“The thievery was boasted about and romanticized until it seemed a kind of heroism. It did not have any taint of criminality and the whole of the south coast had pockets vying with one another over whose smugglers were the darkest or most daring.” - Paul Theroux
Work continues apace on A Pocket Guide to Smocklehythe, the upcoming starter set for GRAVEROBBERS, my ttrpg system for adventure games of stealth & sedition. A reminder that you can buy in now and get the Bare Bones, then get all the rest of it for free when it’s finished and goes up to full price. Click here!
The final version changes shape as it grows. What was going to be two adventure sites is now one, the Smocklehythe Sewers: a fun little dungeon of foul tunnels players will have to smuggle items through - and can delve into for tosh. (I’m expanding the other site, the Old Graving Dock into its own thing and planning to release it alongside the final Guide, so if anything Smocklehythe is expanding rather than shrinking.)
While I was able to fit both in the tiny format I’m allowing myself for the guide (13 sides of A6!), it felt almost too minimalist, even for me. I’m so used to whittling down and distilling things into pamphlets and one-shots that it feels nice to loosen the belt a little tbh!
Also leaving the core Guide are all the little gubbins I wanted to add on, “flavour” stuff like the recipes and in-game card game. I’m being as ruthless as I can with only including the essentials in the Pocket Guide itself (going as far as having practically 0 NPCs because the game technically doesn’t need them), and as much as I love that kind of fluff it isn’t 100% necessary to gameplay (the fishing minigame is staying, dw. That’s essential). I want to collect it all and release it alongside instead, like the Old Graving Dock adventure. Maybe as a handout.
One thing I’m thinking of putting in there is a guide to rhyming slang. I had the pleasure of seeing the new Spider-Verse last week, and while there’s a million things to gush over in that movie, how they realised Spider Punk honestly meant a lot to me. It’s not usual to see working class Londoners celebrated like that, the way we talk especially. Daniel Kaluuya absolutely killed it. BIG STEPPAAAAA
Anyway, there’s a visual side gag in that movie “translating” some of Hobie’s rhyming slang, which sort of connected some dots in my brain that had been floating about for a while. I’m at an advantage in running Graverobbers, being from the part of the world its world is based on. I can pull out authentic accents, reference places, etc fairly easily. Packaging that up so that any Dealer running the game can do the same is impossible, and the only way I’d thought to come close would be through huge, boring lore dumps - pretty much the antithesis of how I make games.
So while I’d have loved to include a guide to fictional Lanton slang on that “fluff” handout, it didn’t seem doable. It also feels disingenuous - slang is natural speech that evolves through group communication, not a code you learn from a book. The best Smocklehythe slang would always be what each table comes up with. So I can’t prescribe anything anyway, really. But! If we present it as a game…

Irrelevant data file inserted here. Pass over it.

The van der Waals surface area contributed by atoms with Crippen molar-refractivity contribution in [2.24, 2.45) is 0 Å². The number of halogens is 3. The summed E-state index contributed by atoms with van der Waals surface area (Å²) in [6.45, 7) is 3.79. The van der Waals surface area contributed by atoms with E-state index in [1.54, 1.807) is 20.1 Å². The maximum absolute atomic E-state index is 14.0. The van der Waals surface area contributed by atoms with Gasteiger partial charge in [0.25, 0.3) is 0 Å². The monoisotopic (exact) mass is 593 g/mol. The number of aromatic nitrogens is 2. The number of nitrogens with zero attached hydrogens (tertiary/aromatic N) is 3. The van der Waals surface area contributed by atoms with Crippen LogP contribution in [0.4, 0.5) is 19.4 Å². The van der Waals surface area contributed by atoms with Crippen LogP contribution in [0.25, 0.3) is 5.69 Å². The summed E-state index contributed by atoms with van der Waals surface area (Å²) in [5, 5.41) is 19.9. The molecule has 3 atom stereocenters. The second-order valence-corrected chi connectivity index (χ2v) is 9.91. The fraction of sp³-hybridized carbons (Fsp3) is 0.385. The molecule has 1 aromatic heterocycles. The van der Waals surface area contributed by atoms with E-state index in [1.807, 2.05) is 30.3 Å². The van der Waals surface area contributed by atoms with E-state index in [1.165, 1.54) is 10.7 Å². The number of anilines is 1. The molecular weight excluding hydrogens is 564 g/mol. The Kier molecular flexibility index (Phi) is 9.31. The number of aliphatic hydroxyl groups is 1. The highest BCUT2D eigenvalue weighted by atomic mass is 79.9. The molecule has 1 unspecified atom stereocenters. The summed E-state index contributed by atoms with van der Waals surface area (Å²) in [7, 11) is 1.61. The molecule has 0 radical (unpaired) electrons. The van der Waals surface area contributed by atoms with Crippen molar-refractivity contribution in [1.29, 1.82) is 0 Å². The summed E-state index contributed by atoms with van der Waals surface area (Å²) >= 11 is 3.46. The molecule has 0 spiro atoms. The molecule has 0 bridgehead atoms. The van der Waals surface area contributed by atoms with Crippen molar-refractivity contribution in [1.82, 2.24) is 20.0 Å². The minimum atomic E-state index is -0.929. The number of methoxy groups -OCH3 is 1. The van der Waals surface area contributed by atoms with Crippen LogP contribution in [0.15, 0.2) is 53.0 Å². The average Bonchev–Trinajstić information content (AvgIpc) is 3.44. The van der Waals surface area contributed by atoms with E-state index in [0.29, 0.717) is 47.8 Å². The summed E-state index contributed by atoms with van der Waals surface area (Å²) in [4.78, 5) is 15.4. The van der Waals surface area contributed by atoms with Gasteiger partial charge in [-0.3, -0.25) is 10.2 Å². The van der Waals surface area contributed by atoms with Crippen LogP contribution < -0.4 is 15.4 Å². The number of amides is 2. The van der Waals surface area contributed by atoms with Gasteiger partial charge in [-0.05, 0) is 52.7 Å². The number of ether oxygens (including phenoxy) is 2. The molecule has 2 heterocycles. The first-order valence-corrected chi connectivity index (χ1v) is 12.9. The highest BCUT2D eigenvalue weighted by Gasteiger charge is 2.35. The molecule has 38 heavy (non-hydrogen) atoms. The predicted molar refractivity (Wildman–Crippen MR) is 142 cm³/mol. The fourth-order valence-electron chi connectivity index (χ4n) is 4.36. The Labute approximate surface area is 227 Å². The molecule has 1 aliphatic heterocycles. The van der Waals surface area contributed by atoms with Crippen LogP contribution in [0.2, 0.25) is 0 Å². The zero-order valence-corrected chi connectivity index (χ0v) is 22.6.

I don’t know why I hadn’t thought of this sooner tbh - just use actual Cockney rhyming slang. (A perfect fit. It’s literal thieves’ cant, just like how toshing is literal dungeon delving. See? I know what I’m doing) The twist is to not pre-list any terms and make it an exercise in lore-learning, but to give players the mechanics necessary to generate their own at the table (if they want to, obviously this is all optional funsies). And for that I’m literally just going to lay out the actual mechanics by which rhyming slang is devised.
Which, if you’re unfamiliar: take the word you want to say, substitute a rhyming phrase, then (usually) leave out the end (the bit that rhymes). Now each group can take that formula and do what they want with it. I’m guessing mostly making jokes, but for the one or two groups where something sticks, it’ll be a proprietary and completely unique part of their game’s world. (And idc about people doing it wrong or embarrassing themselves with dodgy accents, because I don’t have to play at their tables lol. As long as they’re having fun!)
Anyway, I think that’s most of it. Other than that I’m just scouring local history for more fun bits to put into the dungeons! No spoilers, but I did just come up with something based on playwright Christopher Marlowe. Specifically how he was murdered in a Deptford pub (probs by the queen’s assassins) and buried in an unmarked grave at the nearby medieval-era church of St Nicholas - the skull-and-crossbones gateposts of which (pictured below), according to legend, inspired Captain Morgan (yes, that one) to invent the Jolly Roger. I love this shit man
Don’t forget to check out Graverobbers here! More soon x